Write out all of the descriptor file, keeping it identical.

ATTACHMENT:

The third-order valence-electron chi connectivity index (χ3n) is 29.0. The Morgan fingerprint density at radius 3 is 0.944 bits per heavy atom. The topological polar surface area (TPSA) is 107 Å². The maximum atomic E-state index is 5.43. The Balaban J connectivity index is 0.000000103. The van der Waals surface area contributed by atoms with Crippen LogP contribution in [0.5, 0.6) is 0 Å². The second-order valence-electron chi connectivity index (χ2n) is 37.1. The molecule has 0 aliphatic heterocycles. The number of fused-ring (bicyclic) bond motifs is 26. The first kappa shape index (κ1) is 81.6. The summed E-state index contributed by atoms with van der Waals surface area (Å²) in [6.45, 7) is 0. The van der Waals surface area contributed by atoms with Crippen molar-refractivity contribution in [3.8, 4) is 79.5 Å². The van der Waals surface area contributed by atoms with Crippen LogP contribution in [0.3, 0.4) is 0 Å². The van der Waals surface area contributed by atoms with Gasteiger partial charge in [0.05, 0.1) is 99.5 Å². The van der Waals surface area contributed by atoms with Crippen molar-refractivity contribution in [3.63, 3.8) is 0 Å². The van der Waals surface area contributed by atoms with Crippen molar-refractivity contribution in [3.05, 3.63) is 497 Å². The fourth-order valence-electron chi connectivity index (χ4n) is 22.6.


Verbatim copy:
The third-order valence-electron chi connectivity index (χ3n) is 29.0. The Morgan fingerprint density at radius 3 is 0.944 bits per heavy atom. The topological polar surface area (TPSA) is 107 Å². The maximum atomic E-state index is 5.43. The Balaban J connectivity index is 0.000000103. The van der Waals surface area contributed by atoms with Crippen LogP contribution in [0.5, 0.6) is 0 Å². The second-order valence-electron chi connectivity index (χ2n) is 37.1. The molecule has 0 aliphatic heterocycles. The number of fused-ring (bicyclic) bond motifs is 26. The first kappa shape index (κ1) is 81.6. The summed E-state index contributed by atoms with van der Waals surface area (Å²) in [6.45, 7) is 0. The van der Waals surface area contributed by atoms with Crippen molar-refractivity contribution in [3.8, 4) is 79.5 Å². The van der Waals surface area contributed by atoms with Crippen LogP contribution in [0.3, 0.4) is 0 Å². The van der Waals surface area contributed by atoms with Gasteiger partial charge in [0.05, 0.1) is 99.5 Å². The van der Waals surface area contributed by atoms with Crippen molar-refractivity contribution in [3.63, 3.8) is 0 Å². The van der Waals surface area contributed by atoms with Crippen molar-refractivity contribution in [3.05, 3.63) is 497 Å². The fourth-order valence-electron chi connectivity index (χ4n) is 22.6.